There are pros and cons on getting a dog in March. If you get an adult, and you don't mind being outside in the cold, it shouldn't matter much. I personally vowed that I would never have a winter puppy b/c I don't like standing out in the cold the necessary time it takes to work with a puppy in housetraining, not to mention some of the puppies not liking it much better than I. It's a personal choice.

Contrary to popular belief, there is a difference between quality food and junk food. There is with humans and there certainly is with dog foods. Having said that, I do suggest that people buy the best food they can afford. The dog will survive on Wal-mart's Ole Roy or any other grocery store dog food but I don't recommend it unless that's all someone can afford. I would rather see someone spend less money on expensive dog treats and toys and have better quality dog food but that's my personal opinion. The thing here about food is that we don't know if a dog on lower quality food (which I call junk food) who lived a happy, healthy life of 12 years would have lived to 15 or 16 on a better quality food. You have to decide on that yourself.

Diet is important. Two things that I do not want to cut corners, one is medical and the other is diet. I feed a high quality diet to my dogs and I definitely notice a difference in their skin and coat. The sad truth is that I will never know if one of my dogs would have lived as long if I fed grocery store food. I do, however, know that my dogs are living longer since I changed than my dogs of 25 years ago but I have no proof that they would have gone at that age regardless of diet. My suggestion is to really study canine nutrition. Decide for yourself. I know that I do not want my dogs eating by-products so I won't buy the cheap foods which all contain that. I prefer human-grade ingredients after hearing all the horror stories I hear from rendering plants and what goes into some dog foods.

As far as rawhide goes, I don't use it. I've pulled too many slimmy pieces out of my dog's mouth when I've been right in the room with them. So much for supervision. I want to avoid obstruction, which brings me to the point of puppy proofing your house (even if the dog is an adult). They can ingest some things that you wouldn't even think of. Each dog is different in terms of what might turn them on....wood, plastic, cloth, etc. I feed knuckle bones, bully sticks and frozen stuffed Kongs as well as Nylabones that my dogs can't get a piece off, even my tough chewer rottie.

Depending on the age of the dog you adopt, you might have to start from scratch with housetraining and you might not. If you get a dog from unknown origin, you won't have the benefit of talking to the breeder about substrate and you'll have to figure it out by trial and error.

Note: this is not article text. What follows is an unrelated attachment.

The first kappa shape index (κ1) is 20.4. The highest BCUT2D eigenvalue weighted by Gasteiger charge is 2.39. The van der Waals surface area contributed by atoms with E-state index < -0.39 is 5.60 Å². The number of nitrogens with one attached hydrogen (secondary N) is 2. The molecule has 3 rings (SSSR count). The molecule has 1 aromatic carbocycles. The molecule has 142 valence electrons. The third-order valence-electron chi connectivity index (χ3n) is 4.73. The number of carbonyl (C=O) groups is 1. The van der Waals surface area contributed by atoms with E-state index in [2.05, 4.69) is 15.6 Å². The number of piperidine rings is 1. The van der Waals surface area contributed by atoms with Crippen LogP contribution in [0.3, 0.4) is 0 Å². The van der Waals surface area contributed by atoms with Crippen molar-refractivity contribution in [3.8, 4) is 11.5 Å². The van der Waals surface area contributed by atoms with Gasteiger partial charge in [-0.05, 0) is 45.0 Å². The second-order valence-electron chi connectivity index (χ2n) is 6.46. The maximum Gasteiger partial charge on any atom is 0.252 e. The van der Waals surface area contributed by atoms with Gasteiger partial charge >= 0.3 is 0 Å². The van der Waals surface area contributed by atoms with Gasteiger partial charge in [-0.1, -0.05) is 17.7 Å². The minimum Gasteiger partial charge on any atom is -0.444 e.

I do NOT recommend a flexi lead (or any retractable lead) to be used on a new dog who is not trained or been introduced slowly to it. They can be very dangerous to the novice dog and the novice handler. Get a long line made of cotton web. For safety reasons, I recommend using a harness with the long line and even the long line needs to be introduced slowly so that the dog won't run all the way to the end and sustain an injury with the sudden jolt, thus no collar recommendation by me. The thing with the flexi leads is that they can rip your hand if you ever grab it during an emergency or it can wrap around a dog's leg and sever it. I've seen horrible accidents with children and the flexi lead. They need to be used with a lot of care and safety being the most important. I suggest them for experienced dog and handlers only.

As far as training goes. I can give you my recommendation on books and videos where you can work alone but I suggest a professional trainer who will work with you one on one or join a group class locally. Not everyone does well with self-help books. I strongly suggest clicker training. If you learn clicker training, you can teach a ton of tricks with the basic principle and you won't need detailed instructions as to how to train each particular trick or obedience exercise like sit, down, stand, stay, etc. The methodology is the same. You shape it, capture it or lure it, but shaping is the best (imo) and is more apt to stay with the dog long term. With clicker training, the dog doesn't sit waiting for instructions as with 'traditional' trining. The dog learns to offer behaviors that are clickable, thereby being rewarded. The basic principle is that you reward the behavior you like. You ignore the behavior you don't like (iow, no corrections) and you manage (deny access to) the behavior you can't ignore until you get it trained (like chewing the sofa, etc.). You can also learn a lot if you join one of the clicker lists. A clicker savvy dog can learn behaviors much faster than most traditionally trained dogs (imo). Although one might use some corrections in training, they are never physical ones if the trainer is using clicker training properly (as it was designed).

[Escrito por Cher McCoy em 16 de janeiro de 2006 para a lista Petdogs-L do Yahoo Groups]